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A bigger, better place to care for pets
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It’s just around the corner, less than half a mile away, but when the building is finished in January it will almost double Well Spring Animal Hospital’s existing space. That means, veterinarian Dr. Laura Thomas and her staff will be able to care for more dog and cat patients.

“We’re about to outgrow the space we’re in,” Thomas said, adding they can only kennel 12 canine patients in their present location at 55 Crowell Road, Covington. The new animal hospital at 11340 Brown Bridge Road sits on a five-acre lot and the new hospital itself will have 5,000 square-feet of finished space. Replacing all but the metal frame and concrete slab with a 5,000 square foot building, construction crews anticipate the remodeling will be finished in January.
“Really, what we’re after is a better set up then we have now,” Thomas said. “The building is going to have a wonderful work flow with more and bigger examination rooms, more surgery rooms and more kennel space. We’ll have a beautiful fenced in play area in the back.”

Plans for the new hospital building have been in the works for two years. Thomas said construction costs have been more than she’d imagined, but “I have a wonderful client who is a banker in Covington, and he has really helped me. I ended up getting a small business administration loan in order to keep my interest rate fixed.”

Arranging financing, she said, was not an easy endeavor, taking almost a year to put in place.

But it will, she said, be worth it. “Many people see their pets as members of the family. I don’t think that was always in true in the past. They want for them [their pets] more services than we ever imagined. People want us to have up-to-date facilities and up-to-date equipment.”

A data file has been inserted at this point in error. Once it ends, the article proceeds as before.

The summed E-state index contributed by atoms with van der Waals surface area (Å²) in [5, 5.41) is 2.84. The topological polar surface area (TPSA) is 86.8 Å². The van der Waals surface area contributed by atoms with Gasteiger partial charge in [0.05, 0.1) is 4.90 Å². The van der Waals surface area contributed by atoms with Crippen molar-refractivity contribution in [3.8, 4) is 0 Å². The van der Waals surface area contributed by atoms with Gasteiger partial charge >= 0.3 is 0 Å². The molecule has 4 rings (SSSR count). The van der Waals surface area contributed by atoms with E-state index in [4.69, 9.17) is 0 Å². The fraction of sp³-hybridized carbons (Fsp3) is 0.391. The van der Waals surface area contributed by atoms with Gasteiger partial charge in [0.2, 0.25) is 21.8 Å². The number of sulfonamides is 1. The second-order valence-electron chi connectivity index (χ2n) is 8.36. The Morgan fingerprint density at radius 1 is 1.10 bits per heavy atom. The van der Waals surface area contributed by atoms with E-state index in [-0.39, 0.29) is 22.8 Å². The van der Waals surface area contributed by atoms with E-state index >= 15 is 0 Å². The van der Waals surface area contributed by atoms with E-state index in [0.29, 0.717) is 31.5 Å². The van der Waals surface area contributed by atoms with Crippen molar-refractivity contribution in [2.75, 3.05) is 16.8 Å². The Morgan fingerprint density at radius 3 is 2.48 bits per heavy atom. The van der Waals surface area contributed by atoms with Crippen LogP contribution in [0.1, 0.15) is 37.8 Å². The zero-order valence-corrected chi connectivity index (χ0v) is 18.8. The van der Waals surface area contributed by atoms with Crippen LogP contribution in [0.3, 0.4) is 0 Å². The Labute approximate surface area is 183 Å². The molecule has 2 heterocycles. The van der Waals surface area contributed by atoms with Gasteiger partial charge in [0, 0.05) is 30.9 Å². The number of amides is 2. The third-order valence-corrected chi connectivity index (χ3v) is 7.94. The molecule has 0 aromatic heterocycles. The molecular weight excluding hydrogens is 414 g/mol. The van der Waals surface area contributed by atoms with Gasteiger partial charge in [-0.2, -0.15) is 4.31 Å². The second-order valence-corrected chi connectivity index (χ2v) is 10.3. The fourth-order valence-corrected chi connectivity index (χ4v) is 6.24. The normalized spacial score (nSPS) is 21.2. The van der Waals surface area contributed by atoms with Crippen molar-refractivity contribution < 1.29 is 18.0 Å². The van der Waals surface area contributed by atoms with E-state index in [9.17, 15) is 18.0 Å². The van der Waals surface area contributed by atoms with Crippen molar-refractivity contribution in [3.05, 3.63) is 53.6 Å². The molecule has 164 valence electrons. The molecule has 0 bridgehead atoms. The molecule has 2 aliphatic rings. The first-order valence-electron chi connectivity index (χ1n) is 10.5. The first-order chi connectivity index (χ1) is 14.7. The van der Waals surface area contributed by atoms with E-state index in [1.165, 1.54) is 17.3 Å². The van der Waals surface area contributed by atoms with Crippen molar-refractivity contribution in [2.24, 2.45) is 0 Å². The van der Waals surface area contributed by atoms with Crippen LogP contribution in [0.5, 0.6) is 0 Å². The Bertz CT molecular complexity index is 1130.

Thomas first opened her practice in Covington 12 years ago, and has called Newton County home since 1986. “I love that Covington is still a small town. So many people who come in [to the hospital] I’ve known for a long time.”

Treating dogs, she said, takes up about two-thirds of her practice, with cats taking up the rest. The most common issues are skin problems, caused primarily by flea allergies or reaction to the environment. “We’ve found if people use some of the good flea products consistently, they can keep it in control. It’s all about being consistent.”

But this fall, she said, there has been rise in puppies with Parvo, often fatal disease that attacks the gastrointestinal tract.

“There are lots of unvaccinated dogs,” she said. “Usually, we start vaccinating [puppies] and finish when they are four months old. Any dog under two needs to be vaccinated for Parvo, though some older dogs may need it, too.”

Another issue animal care providers in the area deal with are feral cats. “There are a fair number of feral cat communities [in Covington],” Thomas said. “Getting them spayed and neutered is hard. It’s hard to manage them. People feed them because they feel sorry for them, so they feed them. I have several clients who have taken it upon themselves to trap feral cats and that’s a wonderful thing. The bad thing, the cat colonies harbor some of the infectious diseases.

“What happened is when the economy went bad, a lot of people moved away and left [their cats] behind.”
Thomas hopes to start a no-kill shelter for Newton County on the new hospital property, “but that’s probably five years down the road,” she said.

“We could use it,” she said. “We have a large stray animal population and our animal control is very well run, but it’s difficult for them to handle as many animals that come to them. Our idea is that we would only take animals from animal control to lessen their burden. We would spay and neuter them and adopt that out – that would be a great thing, but that’s a dream right now.”

In the meantime, Thomas and her staff are looking forward to moving into the new hospital in January. “If people want to come through the building when it’s finished, we are happy to walk them through and show them everything.

“We’ll have a big open house when it’s ready. I would love people to see it inside,” she said.